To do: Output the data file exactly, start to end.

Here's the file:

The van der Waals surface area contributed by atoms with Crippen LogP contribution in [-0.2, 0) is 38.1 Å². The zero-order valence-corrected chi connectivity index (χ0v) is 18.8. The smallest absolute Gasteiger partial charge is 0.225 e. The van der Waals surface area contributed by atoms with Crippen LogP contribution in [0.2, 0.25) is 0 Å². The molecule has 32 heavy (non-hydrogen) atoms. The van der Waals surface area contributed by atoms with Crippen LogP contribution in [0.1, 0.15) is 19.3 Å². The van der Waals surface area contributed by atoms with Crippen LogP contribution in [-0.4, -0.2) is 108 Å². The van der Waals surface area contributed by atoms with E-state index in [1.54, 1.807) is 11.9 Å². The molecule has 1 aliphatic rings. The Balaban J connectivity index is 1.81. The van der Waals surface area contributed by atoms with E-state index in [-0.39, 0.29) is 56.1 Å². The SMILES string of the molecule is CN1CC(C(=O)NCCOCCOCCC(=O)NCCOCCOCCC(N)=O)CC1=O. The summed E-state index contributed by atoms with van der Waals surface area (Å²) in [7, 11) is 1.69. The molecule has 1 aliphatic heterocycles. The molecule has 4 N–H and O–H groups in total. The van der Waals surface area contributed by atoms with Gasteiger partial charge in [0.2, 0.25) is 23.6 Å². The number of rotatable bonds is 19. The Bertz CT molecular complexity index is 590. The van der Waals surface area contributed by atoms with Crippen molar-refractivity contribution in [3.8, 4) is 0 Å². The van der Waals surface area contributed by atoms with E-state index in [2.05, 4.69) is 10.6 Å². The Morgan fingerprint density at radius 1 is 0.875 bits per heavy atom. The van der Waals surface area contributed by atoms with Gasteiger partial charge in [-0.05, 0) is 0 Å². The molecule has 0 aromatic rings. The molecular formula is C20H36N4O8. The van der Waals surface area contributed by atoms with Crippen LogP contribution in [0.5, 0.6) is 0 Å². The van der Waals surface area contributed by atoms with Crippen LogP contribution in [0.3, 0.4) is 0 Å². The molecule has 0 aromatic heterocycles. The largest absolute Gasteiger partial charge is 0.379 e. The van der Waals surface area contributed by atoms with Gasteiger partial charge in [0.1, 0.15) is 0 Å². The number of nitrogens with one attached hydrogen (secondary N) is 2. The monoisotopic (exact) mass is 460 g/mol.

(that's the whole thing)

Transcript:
The van der Waals surface area contributed by atoms with Crippen LogP contribution in [-0.2, 0) is 38.1 Å². The zero-order valence-corrected chi connectivity index (χ0v) is 18.8. The smallest absolute Gasteiger partial charge is 0.225 e. The van der Waals surface area contributed by atoms with Crippen LogP contribution in [0.2, 0.25) is 0 Å². The molecule has 32 heavy (non-hydrogen) atoms. The van der Waals surface area contributed by atoms with Crippen LogP contribution in [0.1, 0.15) is 19.3 Å². The van der Waals surface area contributed by atoms with Crippen LogP contribution in [-0.4, -0.2) is 108 Å². The van der Waals surface area contributed by atoms with E-state index in [1.54, 1.807) is 11.9 Å². The molecule has 1 aliphatic rings. The Balaban J connectivity index is 1.81. The van der Waals surface area contributed by atoms with E-state index in [-0.39, 0.29) is 56.1 Å². The SMILES string of the molecule is CN1CC(C(=O)NCCOCCOCCC(=O)NCCOCCOCCC(N)=O)CC1=O. The summed E-state index contributed by atoms with van der Waals surface area (Å²) in [7, 11) is 1.69. The molecule has 1 aliphatic heterocycles. The molecule has 4 N–H and O–H groups in total. The van der Waals surface area contributed by atoms with Gasteiger partial charge in [0.2, 0.25) is 23.6 Å². The number of rotatable bonds is 19. The Bertz CT molecular complexity index is 590. The van der Waals surface area contributed by atoms with Crippen molar-refractivity contribution in [3.8, 4) is 0 Å². The van der Waals surface area contributed by atoms with E-state index in [2.05, 4.69) is 10.6 Å². The Morgan fingerprint density at radius 1 is 0.875 bits per heavy atom. The van der Waals surface area contributed by atoms with Gasteiger partial charge in [-0.05, 0) is 0 Å². The molecule has 0 aromatic rings. The molecular formula is C20H36N4O8. The van der Waals surface area contributed by atoms with Crippen LogP contribution in [0.5, 0.6) is 0 Å². The van der Waals surface area contributed by atoms with Crippen LogP contribution in [0.3, 0.4) is 0 Å². The molecule has 0 aromatic heterocycles. The largest absolute Gasteiger partial charge is 0.379 e. The van der Waals surface area contributed by atoms with Gasteiger partial charge in [0.1, 0.15) is 0 Å². The number of nitrogens with one attached hydrogen (secondary N) is 2. The monoisotopic (exact) mass is 460 g/mol.